Just a couple more comments: The only person you have a “right” to receive the sacrament from is your own pastor. In LCMS and LCC, who are in fellowship with each other and a number of other churches in the world, any extension of this to other congregations in which we are in fellowship is a matter of privelege, and should be done by letting the pastor know beforehand that you are a member in good standing of a congregation in that fellowship. I am old enough to remember when at the time you went off to university you were given a card by your pastor which declared that you were a member in good standing so that the university’s campus pastor would be assured. Also in LOGIA 5.3,Holy Trinity 1996, there is an excellent article by Sasse in which he notes why “selective fellowhip,” that is, ann individual congregation’s fellowship with orthodox congregations within other church bodies we are not in fellowship with, is not proper.

  20. Mark Lundgren
    February 1st, 2013 at 20:40 | #32

    @ptmccain
    “you did not receive the Lord’s Body and Blood, since they deny that ”
    A rather bold statement considering you’ve seen only one brief statement regarding their understanding. Be that as it may…..I fear you seem to be making the validity of the Sacrament based on the church or minister. Does not the power of the Sacrament rest in the Word of God? If the Word is applied, is it Communion or not? Even if they deny the Real Presence but use God’s Word in the Meal, has the power of God’s Word suddenly been taken away? St. Paul seems to indicate that the Lord’s Supper is going on regardless–and people are taking it to their detriment. Isn’t one of the reasons for closed communion the “protection” of the ignorant/unrepentant?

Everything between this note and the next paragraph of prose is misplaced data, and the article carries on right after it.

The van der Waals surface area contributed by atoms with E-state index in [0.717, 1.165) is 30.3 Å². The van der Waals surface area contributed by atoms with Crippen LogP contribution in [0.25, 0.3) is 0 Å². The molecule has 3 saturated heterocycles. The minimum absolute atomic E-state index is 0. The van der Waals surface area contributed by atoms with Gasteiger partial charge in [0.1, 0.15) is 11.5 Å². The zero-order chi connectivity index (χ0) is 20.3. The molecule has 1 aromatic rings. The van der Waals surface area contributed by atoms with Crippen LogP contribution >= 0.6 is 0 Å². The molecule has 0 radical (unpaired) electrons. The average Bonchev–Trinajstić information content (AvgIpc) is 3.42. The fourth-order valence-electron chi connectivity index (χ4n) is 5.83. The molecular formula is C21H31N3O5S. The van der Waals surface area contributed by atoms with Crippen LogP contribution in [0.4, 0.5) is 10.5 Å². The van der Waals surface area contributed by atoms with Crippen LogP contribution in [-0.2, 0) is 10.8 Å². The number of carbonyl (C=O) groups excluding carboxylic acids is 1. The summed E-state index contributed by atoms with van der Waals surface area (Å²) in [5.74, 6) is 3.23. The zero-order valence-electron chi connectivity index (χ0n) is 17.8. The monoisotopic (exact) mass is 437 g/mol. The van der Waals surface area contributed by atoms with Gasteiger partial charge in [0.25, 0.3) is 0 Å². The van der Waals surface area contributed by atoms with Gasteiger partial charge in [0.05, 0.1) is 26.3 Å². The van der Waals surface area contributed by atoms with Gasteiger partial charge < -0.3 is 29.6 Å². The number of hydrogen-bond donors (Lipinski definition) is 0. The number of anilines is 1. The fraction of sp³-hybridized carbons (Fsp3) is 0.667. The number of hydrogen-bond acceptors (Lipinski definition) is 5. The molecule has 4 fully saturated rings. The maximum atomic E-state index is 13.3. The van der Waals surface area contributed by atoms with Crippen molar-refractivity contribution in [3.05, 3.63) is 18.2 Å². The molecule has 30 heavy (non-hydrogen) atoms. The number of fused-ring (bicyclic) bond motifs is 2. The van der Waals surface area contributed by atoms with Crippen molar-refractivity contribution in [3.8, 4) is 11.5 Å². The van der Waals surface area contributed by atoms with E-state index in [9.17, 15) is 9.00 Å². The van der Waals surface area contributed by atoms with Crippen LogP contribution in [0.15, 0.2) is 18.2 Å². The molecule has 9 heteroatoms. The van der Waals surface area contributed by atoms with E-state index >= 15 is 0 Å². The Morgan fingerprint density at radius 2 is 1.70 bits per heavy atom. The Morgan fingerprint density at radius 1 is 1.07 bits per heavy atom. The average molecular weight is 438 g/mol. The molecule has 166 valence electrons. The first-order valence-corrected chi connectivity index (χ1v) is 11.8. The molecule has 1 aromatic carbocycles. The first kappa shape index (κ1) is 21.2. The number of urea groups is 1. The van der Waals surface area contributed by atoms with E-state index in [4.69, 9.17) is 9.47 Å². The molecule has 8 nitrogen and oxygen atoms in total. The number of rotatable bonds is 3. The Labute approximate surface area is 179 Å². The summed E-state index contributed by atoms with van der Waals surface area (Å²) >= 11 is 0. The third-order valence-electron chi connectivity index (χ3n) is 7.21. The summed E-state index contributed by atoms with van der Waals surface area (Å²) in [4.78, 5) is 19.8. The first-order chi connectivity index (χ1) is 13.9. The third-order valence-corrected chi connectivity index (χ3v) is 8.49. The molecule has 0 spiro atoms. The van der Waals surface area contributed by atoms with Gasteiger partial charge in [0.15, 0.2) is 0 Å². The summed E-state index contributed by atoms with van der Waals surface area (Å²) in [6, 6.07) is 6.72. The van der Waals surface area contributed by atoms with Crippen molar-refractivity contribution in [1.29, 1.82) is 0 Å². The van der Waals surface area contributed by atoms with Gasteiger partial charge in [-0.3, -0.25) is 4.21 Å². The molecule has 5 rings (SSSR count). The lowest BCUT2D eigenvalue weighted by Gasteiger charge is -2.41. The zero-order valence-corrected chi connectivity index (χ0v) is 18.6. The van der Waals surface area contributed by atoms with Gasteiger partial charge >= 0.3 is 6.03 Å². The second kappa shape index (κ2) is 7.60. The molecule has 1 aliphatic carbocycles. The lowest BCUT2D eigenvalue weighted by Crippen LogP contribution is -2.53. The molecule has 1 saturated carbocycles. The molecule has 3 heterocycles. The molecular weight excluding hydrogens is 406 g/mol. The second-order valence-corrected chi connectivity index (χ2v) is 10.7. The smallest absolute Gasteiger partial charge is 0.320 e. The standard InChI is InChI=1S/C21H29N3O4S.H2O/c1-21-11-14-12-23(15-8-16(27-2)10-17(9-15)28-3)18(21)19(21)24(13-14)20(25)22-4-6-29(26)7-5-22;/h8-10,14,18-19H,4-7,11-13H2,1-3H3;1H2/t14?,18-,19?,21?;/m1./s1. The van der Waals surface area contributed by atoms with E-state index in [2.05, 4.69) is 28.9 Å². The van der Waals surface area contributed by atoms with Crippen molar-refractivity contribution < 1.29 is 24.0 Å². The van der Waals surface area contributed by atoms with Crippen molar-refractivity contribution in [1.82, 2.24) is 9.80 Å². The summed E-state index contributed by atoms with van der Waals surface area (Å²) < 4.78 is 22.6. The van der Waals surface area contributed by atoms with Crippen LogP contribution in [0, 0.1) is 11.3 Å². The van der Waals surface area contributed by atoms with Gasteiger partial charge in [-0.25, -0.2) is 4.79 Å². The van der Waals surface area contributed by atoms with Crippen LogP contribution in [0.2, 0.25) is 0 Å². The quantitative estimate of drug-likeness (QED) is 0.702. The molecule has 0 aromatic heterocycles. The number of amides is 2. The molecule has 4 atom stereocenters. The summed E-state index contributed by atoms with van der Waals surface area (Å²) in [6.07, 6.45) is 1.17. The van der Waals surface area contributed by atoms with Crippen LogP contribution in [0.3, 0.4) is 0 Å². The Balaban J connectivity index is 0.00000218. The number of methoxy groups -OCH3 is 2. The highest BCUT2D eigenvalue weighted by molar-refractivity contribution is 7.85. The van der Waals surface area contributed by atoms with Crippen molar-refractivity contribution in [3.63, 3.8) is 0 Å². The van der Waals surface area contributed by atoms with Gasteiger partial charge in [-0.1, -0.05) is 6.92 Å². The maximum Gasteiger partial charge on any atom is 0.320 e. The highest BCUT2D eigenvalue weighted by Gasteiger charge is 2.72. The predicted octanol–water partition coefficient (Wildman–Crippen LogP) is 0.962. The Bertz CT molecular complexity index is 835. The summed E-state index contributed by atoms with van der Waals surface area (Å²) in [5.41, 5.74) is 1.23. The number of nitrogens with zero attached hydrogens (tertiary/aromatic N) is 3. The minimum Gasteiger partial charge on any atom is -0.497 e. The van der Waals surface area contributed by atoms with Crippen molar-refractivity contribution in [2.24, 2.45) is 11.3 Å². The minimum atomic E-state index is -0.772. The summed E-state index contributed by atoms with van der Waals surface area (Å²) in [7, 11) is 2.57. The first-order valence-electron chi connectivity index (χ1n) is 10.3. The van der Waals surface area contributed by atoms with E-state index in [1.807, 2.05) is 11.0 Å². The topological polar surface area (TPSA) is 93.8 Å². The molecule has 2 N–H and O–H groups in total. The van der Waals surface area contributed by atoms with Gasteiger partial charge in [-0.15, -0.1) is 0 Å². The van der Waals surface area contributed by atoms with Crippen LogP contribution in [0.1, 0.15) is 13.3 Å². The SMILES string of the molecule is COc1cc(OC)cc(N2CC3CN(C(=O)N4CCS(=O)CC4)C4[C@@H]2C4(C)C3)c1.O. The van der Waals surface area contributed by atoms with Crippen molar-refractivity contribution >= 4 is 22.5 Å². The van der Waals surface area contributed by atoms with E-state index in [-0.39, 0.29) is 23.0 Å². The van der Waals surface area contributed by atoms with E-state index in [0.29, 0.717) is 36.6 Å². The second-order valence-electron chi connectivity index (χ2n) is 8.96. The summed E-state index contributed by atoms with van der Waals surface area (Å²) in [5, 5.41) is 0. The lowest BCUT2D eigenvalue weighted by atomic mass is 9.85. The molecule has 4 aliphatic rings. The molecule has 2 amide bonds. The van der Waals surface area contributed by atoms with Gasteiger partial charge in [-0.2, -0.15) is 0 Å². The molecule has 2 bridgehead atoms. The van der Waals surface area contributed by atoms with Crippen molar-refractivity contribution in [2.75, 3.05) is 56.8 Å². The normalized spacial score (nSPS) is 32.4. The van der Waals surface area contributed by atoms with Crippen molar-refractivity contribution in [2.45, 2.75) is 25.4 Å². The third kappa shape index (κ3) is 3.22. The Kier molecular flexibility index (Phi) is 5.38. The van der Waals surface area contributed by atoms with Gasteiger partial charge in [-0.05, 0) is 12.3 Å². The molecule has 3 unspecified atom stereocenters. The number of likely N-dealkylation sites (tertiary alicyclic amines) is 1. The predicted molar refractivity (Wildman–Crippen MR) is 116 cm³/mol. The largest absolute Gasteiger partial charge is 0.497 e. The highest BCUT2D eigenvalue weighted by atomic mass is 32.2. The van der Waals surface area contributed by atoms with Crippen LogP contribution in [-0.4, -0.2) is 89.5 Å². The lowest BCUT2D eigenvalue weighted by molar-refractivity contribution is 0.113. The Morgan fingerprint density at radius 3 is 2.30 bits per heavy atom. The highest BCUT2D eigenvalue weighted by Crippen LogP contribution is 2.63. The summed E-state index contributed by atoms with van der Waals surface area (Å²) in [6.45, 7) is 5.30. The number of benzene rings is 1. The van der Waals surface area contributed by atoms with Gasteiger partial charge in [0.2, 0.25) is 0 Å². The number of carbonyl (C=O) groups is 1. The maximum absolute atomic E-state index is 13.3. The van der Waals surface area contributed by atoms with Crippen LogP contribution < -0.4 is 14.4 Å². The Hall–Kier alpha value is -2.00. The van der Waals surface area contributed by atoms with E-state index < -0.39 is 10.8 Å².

• February 2nd, 2013 at 05:19 | #33

      Mark, the Lutheran Confessions state that in a church that denies the Lord’s Words by denying his actual presence under bread and wine, thus perverting Christ’s Word, they have only bread and wine. See Formula of Concord, Article VII, par. 32:

      After this protestation, Doctor Luther, of blessed memory, presents, among other articles, this also: In the same manner I also speak and confess (he says) concerning the Sacrament of the Altar, that there the body and blood of Christ are in truth orally eaten and drunk in the bread and wine, even though the priests [ministers] who administer it [the Lord's Supper], or those who receive it, should not believe or otherwise misuse it. For it does not depend upon the faith or unbelief of men, but upon God’s Word and ordinance, unless they first change God’s Word and ordinance and interpret it otherwise, as the enemies of the Sacrament do at the present day, who, of course, have nothing but bread and wine; for they also do not have the words and appointed ordinance of God, but have perverted and changed them according to their own [false] notion. Fol. 245.